Jessica Palombo

News Director

News Director Jessica Palombo came to WJCT after years of reporting on state government for Florida Public Radio in Tallahassee. Among her accolades are a statewide Society of Professional Journalists award for Best Government Reporting and a regional Edward R. Murrow award for Best Continuing Coverage.

Jessica is no stranger to the River City or WJCT: She grew up in Jacksonville and freelanced at the station as a legislative reporter before going to Tallahassee. She also interned at NPR's "Weekends at All Things Considered" in Washington, D.C., working with then host Guy Raz and his brilliant staff to help produce two hours of national news features each week.

Jessica has a master's degree in broadcast and digital journalism from Syracuse University's Newhouse School and a bachelor's in journalism from the University of Florida. Her writing has appeared in publications including The Gainesville Sun, Skirt! Magazine and Jacksonville Magazine.

Jessica lives in Jacksonville with her husband and son.

Follow Jessica Palombo on Twitter (@JessicaPubRadioand Facebook

A Tallahassee lawmaker and a South Florida mayor are planning to ask Florida Gov. Rick Scott to stop the expansion of a Miami nuclear power plant. Scott and his cabinet will hear from Florida Power and Light Tuesday about its plans to add reactors to its Turkey Point plant.

Florida’s craft beer brewers have been pushing for years to remove a law keeping them from selling containers of a certain size. But a Senate bill that does away with that restriction also adds a different rule brewers say would hurt their booming business.

Following a national trend, the number of craft breweries in Tallahassee is expected to double in the near future. In a warehouse six blocks from the Florida Capitol, Gabe Grass is about to open the third microbrewery within a mile radius.

The Florida Senate narrowly passed a bill Friday giving school districts sole control over selecting textbooks and curricula and taking that power away from the state education department. The local-selection option has been available to school districts since last year, but none of them has chosen it so far.

The Senate passed the bill 21- 19, with five Republicans siding with Democrats in voting no. Sen. Alan Hays (R- Umatilla) says his bill is for parents.

As Senate President Don Gaetz had promised, his chamber passed several bills on the first day of session aimed at denying convicted sex offenders the chance to hurt children. But critics of the crackdown say it does nothing to prevent first-time offenses, which they say make up the majority of crimes against kids.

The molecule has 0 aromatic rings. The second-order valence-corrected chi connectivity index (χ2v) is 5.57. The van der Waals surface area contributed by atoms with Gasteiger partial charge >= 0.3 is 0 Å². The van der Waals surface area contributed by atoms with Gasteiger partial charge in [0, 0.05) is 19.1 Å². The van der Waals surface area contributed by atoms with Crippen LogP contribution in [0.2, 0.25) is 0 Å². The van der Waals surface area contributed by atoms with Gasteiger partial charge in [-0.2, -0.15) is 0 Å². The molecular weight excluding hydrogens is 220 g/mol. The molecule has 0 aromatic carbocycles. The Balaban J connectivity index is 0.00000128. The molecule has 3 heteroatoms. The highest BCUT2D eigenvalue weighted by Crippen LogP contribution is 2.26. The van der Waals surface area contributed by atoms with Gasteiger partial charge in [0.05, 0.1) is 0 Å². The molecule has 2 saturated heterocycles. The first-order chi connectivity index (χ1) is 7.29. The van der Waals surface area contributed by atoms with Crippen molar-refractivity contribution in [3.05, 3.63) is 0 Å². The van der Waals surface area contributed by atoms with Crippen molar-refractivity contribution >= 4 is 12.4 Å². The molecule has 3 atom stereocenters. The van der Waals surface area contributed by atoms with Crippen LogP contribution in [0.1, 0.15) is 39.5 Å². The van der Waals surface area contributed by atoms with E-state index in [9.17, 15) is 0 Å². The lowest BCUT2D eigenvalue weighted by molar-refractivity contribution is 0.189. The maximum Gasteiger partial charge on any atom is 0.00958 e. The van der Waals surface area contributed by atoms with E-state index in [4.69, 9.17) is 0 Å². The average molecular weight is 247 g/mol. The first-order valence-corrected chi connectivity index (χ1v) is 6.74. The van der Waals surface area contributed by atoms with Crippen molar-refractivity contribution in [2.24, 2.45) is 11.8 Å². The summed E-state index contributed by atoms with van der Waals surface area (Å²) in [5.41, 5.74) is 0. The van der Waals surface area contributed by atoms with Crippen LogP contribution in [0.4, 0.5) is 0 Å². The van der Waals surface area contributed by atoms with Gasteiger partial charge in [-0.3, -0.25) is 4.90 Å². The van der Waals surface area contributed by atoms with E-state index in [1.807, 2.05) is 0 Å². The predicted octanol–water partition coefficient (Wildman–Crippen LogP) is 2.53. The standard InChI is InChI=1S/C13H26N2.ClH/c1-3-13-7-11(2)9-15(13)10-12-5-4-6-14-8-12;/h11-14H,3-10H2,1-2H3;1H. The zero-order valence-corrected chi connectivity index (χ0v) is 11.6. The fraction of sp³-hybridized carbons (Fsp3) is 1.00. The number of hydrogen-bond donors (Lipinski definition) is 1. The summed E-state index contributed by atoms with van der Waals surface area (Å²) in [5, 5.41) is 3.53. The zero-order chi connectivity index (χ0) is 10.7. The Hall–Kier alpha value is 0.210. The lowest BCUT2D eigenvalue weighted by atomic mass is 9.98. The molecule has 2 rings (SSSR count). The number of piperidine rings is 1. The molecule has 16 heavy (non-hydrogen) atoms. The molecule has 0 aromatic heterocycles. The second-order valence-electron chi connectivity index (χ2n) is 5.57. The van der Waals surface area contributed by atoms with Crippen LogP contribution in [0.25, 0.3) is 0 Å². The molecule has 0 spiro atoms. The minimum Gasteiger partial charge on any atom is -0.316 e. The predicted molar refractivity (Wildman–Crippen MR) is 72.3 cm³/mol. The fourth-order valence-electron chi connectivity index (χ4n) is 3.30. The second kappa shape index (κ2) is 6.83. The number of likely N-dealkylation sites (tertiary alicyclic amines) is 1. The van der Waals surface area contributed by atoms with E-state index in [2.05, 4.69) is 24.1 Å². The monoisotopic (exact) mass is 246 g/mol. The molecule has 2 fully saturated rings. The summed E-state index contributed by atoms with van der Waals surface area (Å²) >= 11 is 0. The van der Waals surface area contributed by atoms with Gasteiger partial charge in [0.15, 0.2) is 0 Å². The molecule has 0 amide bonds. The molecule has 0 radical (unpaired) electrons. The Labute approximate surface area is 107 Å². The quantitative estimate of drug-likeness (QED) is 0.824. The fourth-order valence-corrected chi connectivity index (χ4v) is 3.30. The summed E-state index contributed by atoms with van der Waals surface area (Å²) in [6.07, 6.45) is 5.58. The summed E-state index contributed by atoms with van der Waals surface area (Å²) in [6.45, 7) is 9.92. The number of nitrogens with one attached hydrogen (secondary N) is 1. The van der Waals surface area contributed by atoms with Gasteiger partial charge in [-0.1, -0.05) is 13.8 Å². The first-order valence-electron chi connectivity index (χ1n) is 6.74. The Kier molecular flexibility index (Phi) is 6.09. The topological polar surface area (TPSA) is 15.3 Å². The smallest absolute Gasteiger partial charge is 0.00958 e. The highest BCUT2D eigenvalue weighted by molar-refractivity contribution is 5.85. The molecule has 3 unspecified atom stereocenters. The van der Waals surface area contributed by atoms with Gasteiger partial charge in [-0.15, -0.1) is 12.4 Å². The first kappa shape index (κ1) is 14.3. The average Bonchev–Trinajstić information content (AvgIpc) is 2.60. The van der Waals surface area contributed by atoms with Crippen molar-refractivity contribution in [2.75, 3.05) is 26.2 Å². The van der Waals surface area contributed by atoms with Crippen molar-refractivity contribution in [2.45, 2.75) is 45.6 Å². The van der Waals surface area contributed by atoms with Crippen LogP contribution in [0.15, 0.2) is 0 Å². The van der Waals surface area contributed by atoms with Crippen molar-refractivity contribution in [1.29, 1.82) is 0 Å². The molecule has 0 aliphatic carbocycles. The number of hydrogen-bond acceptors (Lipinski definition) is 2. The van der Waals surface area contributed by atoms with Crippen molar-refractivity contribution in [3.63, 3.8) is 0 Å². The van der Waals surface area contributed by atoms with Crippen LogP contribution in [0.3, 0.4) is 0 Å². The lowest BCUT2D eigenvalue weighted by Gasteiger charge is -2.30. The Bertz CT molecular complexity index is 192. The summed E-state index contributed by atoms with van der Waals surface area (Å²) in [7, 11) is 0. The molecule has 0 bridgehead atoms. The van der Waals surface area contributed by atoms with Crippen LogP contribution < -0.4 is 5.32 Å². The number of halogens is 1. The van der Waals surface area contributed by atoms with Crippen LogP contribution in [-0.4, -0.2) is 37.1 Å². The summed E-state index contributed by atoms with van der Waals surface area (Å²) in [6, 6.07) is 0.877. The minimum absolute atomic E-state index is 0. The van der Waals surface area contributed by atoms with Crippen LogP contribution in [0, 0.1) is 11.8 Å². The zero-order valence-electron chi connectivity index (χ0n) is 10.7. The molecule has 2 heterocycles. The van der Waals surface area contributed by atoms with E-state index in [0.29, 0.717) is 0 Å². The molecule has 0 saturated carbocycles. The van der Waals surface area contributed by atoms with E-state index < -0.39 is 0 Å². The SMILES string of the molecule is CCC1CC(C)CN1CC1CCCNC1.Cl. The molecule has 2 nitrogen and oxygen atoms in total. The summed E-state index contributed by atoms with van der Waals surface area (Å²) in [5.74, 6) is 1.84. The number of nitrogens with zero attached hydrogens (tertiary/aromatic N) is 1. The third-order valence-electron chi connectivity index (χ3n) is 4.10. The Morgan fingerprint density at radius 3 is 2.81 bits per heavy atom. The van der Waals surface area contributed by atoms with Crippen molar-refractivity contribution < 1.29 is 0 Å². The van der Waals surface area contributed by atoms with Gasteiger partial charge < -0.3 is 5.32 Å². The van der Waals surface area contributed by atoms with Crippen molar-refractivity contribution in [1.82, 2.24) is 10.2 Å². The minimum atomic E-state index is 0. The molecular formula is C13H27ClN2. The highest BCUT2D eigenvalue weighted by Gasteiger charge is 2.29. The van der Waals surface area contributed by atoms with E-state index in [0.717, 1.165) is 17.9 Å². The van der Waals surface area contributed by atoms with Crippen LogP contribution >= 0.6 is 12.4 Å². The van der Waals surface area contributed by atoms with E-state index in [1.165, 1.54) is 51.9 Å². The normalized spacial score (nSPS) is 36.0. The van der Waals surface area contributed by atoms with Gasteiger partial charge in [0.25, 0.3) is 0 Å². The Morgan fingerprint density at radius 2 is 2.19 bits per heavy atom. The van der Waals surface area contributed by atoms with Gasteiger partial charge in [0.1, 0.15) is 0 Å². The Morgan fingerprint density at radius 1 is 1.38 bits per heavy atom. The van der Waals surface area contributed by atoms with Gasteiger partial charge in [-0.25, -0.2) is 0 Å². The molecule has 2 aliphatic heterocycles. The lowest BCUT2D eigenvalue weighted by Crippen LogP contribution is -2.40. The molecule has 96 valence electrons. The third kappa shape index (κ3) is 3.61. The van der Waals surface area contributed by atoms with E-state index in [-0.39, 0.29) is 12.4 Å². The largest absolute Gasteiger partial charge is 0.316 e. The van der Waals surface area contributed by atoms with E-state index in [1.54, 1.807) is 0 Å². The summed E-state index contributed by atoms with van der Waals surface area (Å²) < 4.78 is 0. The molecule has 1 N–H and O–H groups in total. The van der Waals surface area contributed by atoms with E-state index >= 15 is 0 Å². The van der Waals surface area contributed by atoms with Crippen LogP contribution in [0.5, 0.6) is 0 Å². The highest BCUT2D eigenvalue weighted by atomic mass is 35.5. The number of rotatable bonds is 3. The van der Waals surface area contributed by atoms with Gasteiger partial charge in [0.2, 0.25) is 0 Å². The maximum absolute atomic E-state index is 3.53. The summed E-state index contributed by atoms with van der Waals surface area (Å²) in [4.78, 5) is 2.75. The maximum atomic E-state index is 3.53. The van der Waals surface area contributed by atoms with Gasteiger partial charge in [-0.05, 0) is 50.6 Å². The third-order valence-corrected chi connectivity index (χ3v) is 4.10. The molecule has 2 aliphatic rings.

For Diena Thompson, the sex predator legislation is personal. The mother from the Jacksonville suburb of Orange Park said she was at the Capitol Tuesday because of her daughter Somer.

The Florida Supreme Court has canceled oral arguments that were scheduled this month in a capital punishment case challenging the state’s three-drug execution protocol. The lawyer for the condemned man says she does not believe the court has enough evidence to rule on whether the drugs cause extreme pain.

Death-row inmate Askari Muhammad is appealing his death sentence based in part on the state’s new execution drug, midazolam. His lawyer, Linda McDermott, argues it can cause extreme pain—that’s the same argument made in pending death row cases across the state.

There's a brand-new holiday display at Florida's state Capitol in Tallahassee: a pole celebrating the fake holiday Festivus from the TV show Seinfeld.

It's the latest protest exhibit after a Nativity scene was set up in the rotunda last week.

Fewer Floridians died from drug overdose last year than the year before—and the number dying from the prescription painkiller oxycodone dropped by 41 percent. But at the same time, heroin overdose deaths nearly doubled—and people who work with drug addicts say they’re not at all surprised by the trend.

Since 2010, Florida lawmakers and law enforcement officers have cracked down on so-called pill mills—those doctors’ offices prescribing such large amounts of painkillers they’d been labeled “drug pushers in lab coats.”

Food containing genetically modified ingredients would have to be labeled as such if a bill filed this month passes the Florida Legislature. The bill’s sponsor says people should have the right to refuse genetically modified foods. But food biotechnologists say supporters of the bill overstate the dangers of genetic engineering.

Rep. Michelle Rehwinkel Vasilinda (D-Tallahassee) is sponsoring the food-labeling bill. Sitting on her front porch, she says she grew up in a farming community and she’s always felt close to the land.

At a public workshop Wednesday evening in Tallahassee, environmentalists expressed serious doubts about a list of conservation lands the state of Florida proposes to sell. The state is seeking public input as it looks to unload up to $50 million dollars’ worth of land.

The U.S. Justice Department is suing the state of Florida over hundreds of medically fragile children living in nursing homes. In the suit filed on Monday, the feds are calling for Florida to make sweeping changes to how it cares for the children, and to treat them at home whenever possible.

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